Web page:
Seven Steps to Buying Your Home
Define Your NeedsCongratulations on your decision to purchase a new home! Before you go house hunting, it's a good idea to define what kind of home and neighborhood would best suit your desires and needs and make a wish list. Share this list with your real estate agent. The finer the details, the more effective your home search will be. To further define your needs, you may want to divide your lists into negotiable and non-negotiable items, so your agent can operate with some flexibility when scouting for homes on your behalf.
Get Pre-qualified or PreapprovedNow that you know what you want in a home and neighborhood, you need to find out what you can afford. There are two ways to go about this: pre-qualification or pre-approval for a home loan.
Your pre-approved status lets the seller know:
- You have gone through an extensive financial background check.
- A lender is willing to do business with you.
- The likelihood of unexpected obstacles regarding financing is minimal.
Let the House Hunting Begin!Now you are ready to embark on your home search - an endeavor that can prove overwhelming if not approached with some forethought. The most efficient route is to allow your real estate agent do the initial scouting for you. Using your wish list as a guide, he or she will alert you of new and existing listings that have strong potential. If these listings pique your interest, your agent will arrange home tours at your convenience. Many agents send alerts via email - sometimes as often as daily, depending on the available inventory in your market. Let your agent know how you'd like to receive these alerts, whether by phone, email or fax.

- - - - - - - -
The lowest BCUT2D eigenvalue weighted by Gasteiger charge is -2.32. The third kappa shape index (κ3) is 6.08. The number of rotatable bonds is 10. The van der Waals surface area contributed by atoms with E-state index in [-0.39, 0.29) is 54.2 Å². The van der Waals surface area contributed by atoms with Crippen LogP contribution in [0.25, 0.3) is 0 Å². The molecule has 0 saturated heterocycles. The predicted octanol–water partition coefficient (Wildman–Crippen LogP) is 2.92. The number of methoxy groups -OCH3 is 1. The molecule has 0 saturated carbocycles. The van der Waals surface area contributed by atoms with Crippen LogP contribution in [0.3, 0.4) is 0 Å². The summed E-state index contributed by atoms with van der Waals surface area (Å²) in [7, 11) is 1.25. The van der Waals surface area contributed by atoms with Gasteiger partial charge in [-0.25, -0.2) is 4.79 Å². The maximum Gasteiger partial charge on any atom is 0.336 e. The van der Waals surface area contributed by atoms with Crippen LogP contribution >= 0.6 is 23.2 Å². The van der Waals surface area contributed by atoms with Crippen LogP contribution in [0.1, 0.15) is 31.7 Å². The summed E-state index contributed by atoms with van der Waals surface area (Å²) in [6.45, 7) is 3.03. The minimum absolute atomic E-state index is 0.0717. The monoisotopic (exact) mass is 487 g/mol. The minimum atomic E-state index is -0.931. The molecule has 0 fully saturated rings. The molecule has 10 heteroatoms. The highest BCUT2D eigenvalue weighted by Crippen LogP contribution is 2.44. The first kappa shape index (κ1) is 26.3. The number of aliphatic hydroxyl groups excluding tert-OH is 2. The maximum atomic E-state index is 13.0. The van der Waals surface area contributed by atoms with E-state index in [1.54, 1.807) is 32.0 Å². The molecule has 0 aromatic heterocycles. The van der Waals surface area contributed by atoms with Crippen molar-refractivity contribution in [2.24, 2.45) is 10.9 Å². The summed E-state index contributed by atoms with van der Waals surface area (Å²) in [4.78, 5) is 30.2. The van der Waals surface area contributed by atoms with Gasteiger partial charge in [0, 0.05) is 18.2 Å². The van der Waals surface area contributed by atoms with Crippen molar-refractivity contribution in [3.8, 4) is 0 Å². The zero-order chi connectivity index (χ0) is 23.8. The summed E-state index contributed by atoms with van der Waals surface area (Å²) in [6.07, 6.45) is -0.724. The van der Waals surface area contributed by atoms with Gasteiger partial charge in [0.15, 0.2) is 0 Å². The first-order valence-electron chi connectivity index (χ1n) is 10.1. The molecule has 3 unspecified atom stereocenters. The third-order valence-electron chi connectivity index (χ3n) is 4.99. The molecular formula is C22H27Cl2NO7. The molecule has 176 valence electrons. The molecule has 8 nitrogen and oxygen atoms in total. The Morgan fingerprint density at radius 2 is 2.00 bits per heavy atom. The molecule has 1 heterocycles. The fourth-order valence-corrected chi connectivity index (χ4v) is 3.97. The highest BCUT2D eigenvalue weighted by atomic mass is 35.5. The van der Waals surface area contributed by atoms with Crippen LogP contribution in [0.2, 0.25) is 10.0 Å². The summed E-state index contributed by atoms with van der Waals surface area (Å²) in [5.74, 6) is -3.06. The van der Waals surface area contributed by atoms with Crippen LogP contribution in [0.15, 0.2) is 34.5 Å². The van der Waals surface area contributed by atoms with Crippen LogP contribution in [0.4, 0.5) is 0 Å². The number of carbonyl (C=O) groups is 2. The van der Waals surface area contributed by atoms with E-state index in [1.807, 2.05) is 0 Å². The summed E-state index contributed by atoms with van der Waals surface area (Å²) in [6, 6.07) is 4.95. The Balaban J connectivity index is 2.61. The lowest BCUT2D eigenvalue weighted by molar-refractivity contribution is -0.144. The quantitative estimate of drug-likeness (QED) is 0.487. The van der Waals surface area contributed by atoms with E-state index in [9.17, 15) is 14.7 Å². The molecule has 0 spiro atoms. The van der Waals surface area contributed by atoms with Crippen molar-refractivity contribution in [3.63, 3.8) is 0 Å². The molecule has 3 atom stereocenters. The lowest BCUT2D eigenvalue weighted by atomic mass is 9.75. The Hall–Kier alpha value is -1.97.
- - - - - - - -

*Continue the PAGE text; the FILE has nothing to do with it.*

Make an OfferWhen you're ready to make an offer on a home, I will help you determine the offer price by reviewing recent sales of homes similar in size, quality and amenities. With your input, I will draft a written contract that outlines what needs to be done by both parties to execute the transaction. If the seller accepts the offer, the document becomes a binding agreement, so it is imperative that you carefully review it with your agent and speak up if anything is not clear to you. It's important to note that if the seller changes any aspect of the offer, it is not a binding agreement until the buyer agrees to the seller's changes.
Strike a DealSometimes, you get lucky and the seller accepts your offer as is. However, in most instances, the seller will make a counteroffer. This is where your real estate agent's experience in negotiations will be invaluable. Keep in mind almost everything is negotiable when you are buying a house. This can give you a great deal of leverage in the buying process - that is, if you have adequate information and you use it in an appropriate manner. Some items you may negotiate:
- Closing costs
- Move-in date
- Appliances and fixtures
Remain in close contact with me so you can quickly review any changes from the seller. Remember: Bargaining is not a winner-take-all deal. It is a business process that involves compromise and mutual respect.
Prepare for the ClosingWhen an offer becomes a binding agreement, I will help you tackle the checklist of action items that you, as the buyer, have agreed to perform prior to closing. Depending on how the responsibilities are divvied up in the agreement, this is typically when you will:
- Conduct a home inspection.
- Get an appraisal and finalize your financing.
- Secure title insurance.
- Shop for a home warranty.